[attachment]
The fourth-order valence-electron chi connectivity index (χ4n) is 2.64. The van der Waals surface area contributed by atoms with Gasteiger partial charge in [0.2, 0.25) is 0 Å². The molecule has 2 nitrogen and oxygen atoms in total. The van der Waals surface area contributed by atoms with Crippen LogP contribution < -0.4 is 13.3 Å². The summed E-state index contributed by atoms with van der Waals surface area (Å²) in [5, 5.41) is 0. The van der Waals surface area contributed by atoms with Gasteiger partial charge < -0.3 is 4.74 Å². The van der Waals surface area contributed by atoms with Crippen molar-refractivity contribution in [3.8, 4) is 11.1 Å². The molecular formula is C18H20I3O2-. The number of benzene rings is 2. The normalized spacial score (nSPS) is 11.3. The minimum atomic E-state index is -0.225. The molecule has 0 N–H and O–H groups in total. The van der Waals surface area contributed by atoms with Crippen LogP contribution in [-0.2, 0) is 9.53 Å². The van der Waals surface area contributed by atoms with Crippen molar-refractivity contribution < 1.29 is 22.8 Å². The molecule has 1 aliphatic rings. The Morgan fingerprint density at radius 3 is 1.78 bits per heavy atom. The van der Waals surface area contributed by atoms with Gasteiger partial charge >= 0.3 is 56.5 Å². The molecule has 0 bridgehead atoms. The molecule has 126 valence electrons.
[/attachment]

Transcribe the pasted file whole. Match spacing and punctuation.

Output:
The fourth-order valence-electron chi connectivity index (χ4n) is 2.64. The van der Waals surface area contributed by atoms with Gasteiger partial charge in [0.2, 0.25) is 0 Å². The molecule has 2 nitrogen and oxygen atoms in total. The van der Waals surface area contributed by atoms with Crippen LogP contribution < -0.4 is 13.3 Å². The summed E-state index contributed by atoms with van der Waals surface area (Å²) in [5, 5.41) is 0. The van der Waals surface area contributed by atoms with Gasteiger partial charge < -0.3 is 4.74 Å². The van der Waals surface area contributed by atoms with Crippen molar-refractivity contribution in [3.8, 4) is 11.1 Å². The molecular formula is C18H20I3O2-. The number of benzene rings is 2. The normalized spacial score (nSPS) is 11.3. The minimum atomic E-state index is -0.225. The molecule has 0 N–H and O–H groups in total. The van der Waals surface area contributed by atoms with Crippen LogP contribution in [-0.2, 0) is 9.53 Å². The van der Waals surface area contributed by atoms with Crippen molar-refractivity contribution < 1.29 is 22.8 Å². The molecule has 1 aliphatic rings. The Morgan fingerprint density at radius 3 is 1.78 bits per heavy atom. The van der Waals surface area contributed by atoms with Gasteiger partial charge >= 0.3 is 56.5 Å². The molecule has 0 bridgehead atoms. The molecule has 126 valence electrons.